# How to Calculate Beta using Correlation and Volatility. Overview and Explanation

In this article, I want to show you how to calculate the beta of a stock using the correlation and the stock returns with the returns of the market. We're going to take the correlation of the returns of stock Ri, let's say Walmart stock, and the returns of the market. We take that correlation and multiply it by the standard deviation of the stock returns for firm Ri. So the standard deviation of company stock returns as we could also call that volatility. We take the volatility of the stock and multiply it by the correlation of the returns of the firm, with the return of the market and we divide all of that by the volatility of the market return. I'm going to show you how to do all these calculations by hand instead of just giving the excel formula.

Just one note, the correlation to get that what we're first going to do is we're going to have to calculate the covariance of the returns of a stock (Ri) and the market returns (Rm) and that covariance divided by the cross volatilities. When we said cross volatility just means standard deviation of the returns of the firm (Ri) and the standard deviation of the market return (Rm). So that'll allow us to figure out the correlation and then once we know the correlation then we plug in the standard deviation or the volatility for each one and we'll be able to get the beta. If you're in a class they might just give you the correlation, you wouldn't have to calculate it but I'm going to show you how to do all of this by hand.

So let's say we've got the monthly stock returns for the past six months. We've got six observations here for a company called Bubsy so that'll be firm Ri and then we've got a market index could be the S&P 500 there's some market index and we've got the returns, we've got 11% for Bubsy in January, 17% February and so forth. Then we've got the returns of the market index. Now we can calculate the average return for both Bubsy and the market index. So we have got 7.83% for Bubsy, and 5.67% for the market index. So to get Bubsy's average return we just add all the returns and divide by 6 because there are six data points.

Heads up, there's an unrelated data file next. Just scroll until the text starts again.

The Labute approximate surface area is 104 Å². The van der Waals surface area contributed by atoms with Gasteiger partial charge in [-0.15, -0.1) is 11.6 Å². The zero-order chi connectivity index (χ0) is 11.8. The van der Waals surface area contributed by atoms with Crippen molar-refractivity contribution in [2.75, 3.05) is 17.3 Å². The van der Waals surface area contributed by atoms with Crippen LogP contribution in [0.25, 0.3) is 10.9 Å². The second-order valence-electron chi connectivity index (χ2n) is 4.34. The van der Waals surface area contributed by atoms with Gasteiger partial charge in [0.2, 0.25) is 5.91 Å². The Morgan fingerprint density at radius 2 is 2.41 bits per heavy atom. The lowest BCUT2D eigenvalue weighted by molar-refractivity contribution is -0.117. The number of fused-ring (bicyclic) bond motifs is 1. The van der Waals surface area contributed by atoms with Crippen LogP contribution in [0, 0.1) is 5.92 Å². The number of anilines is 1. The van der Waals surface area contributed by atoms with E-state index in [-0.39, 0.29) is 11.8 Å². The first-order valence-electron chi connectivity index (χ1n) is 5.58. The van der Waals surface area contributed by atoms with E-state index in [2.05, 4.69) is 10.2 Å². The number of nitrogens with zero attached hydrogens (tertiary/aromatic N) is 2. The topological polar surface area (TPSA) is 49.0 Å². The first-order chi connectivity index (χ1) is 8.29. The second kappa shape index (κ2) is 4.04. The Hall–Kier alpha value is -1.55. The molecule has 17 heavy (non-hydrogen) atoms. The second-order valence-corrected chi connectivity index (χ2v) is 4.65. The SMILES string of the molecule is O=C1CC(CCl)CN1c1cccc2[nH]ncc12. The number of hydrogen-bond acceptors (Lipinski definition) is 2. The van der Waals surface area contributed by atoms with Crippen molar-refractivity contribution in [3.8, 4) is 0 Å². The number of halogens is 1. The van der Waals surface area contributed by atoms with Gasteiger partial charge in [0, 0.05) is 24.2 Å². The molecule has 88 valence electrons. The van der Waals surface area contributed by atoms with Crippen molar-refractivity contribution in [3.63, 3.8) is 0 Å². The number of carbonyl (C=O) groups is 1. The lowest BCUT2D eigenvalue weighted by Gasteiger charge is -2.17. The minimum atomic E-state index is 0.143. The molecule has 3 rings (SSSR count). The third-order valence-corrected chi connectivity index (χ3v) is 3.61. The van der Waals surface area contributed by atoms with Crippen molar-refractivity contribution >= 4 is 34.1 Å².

Now once we have these monthly returns, what we're gonna be trying to do is get the covariance which we need to calculate the correlation. We calculate the deviation from the mean and what we're going to do is take Bubsy 11% minus Bubsy's mean which is 7.83% that'll give us 3.2%, it's not the exact case there's a little rounding here but here we're just taking each observation. (17% - 7.83%) that gives us 9.2% and so forth. That's how we get the deviations from the mean. Then for the market index, we take that 8% minus the market Index's mean, which is 5.67%. It gives us 2.3% and so forth. So that gives us the deviations from the mean.

Then we multiply these deviations together. So like 3.2% times 2.3%, we'll get 0.0007 that's the product of the deviations and again there's some rounding there and then we add all the deviations together. We sum all these products of deviations and we get 0.0547. We multiply by 1/n minus 1, where (n) is the number of observations. So we have 6 minus 1, which is 1/5 which is 0.2. So 0.2 times 0.0547 that's going to give us our covariance which is 0.0109333.